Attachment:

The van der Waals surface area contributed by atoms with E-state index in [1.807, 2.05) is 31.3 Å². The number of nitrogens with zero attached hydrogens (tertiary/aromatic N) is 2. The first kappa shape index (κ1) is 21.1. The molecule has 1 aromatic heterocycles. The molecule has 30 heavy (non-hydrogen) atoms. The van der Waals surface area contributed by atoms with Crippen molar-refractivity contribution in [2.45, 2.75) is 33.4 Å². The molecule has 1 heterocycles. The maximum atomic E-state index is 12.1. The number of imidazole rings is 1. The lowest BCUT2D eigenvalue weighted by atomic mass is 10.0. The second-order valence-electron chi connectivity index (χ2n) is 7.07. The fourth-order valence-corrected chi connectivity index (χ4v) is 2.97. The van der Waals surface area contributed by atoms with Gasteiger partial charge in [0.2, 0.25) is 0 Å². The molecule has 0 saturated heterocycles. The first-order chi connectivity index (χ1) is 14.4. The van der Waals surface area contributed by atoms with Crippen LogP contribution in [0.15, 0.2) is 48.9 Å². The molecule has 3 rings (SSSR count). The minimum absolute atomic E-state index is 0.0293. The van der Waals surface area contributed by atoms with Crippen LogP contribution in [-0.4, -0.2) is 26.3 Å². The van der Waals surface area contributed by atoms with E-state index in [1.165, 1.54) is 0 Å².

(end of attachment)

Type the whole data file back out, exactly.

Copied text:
The van der Waals surface area contributed by atoms with E-state index in [1.807, 2.05) is 31.3 Å². The number of nitrogens with zero attached hydrogens (tertiary/aromatic N) is 2. The first kappa shape index (κ1) is 21.1. The molecule has 1 aromatic heterocycles. The molecule has 30 heavy (non-hydrogen) atoms. The van der Waals surface area contributed by atoms with Crippen molar-refractivity contribution in [2.45, 2.75) is 33.4 Å². The molecule has 1 heterocycles. The maximum atomic E-state index is 12.1. The number of imidazole rings is 1. The lowest BCUT2D eigenvalue weighted by atomic mass is 10.0. The second-order valence-electron chi connectivity index (χ2n) is 7.07. The fourth-order valence-corrected chi connectivity index (χ4v) is 2.97. The van der Waals surface area contributed by atoms with Gasteiger partial charge in [0.2, 0.25) is 0 Å². The molecule has 0 saturated heterocycles. The first-order chi connectivity index (χ1) is 14.4. The van der Waals surface area contributed by atoms with Crippen LogP contribution in [0.15, 0.2) is 48.9 Å². The molecule has 3 rings (SSSR count). The minimum absolute atomic E-state index is 0.0293. The van der Waals surface area contributed by atoms with Crippen LogP contribution in [-0.4, -0.2) is 26.3 Å². The van der Waals surface area contributed by atoms with E-state index in [1.165, 1.54) is 0 Å².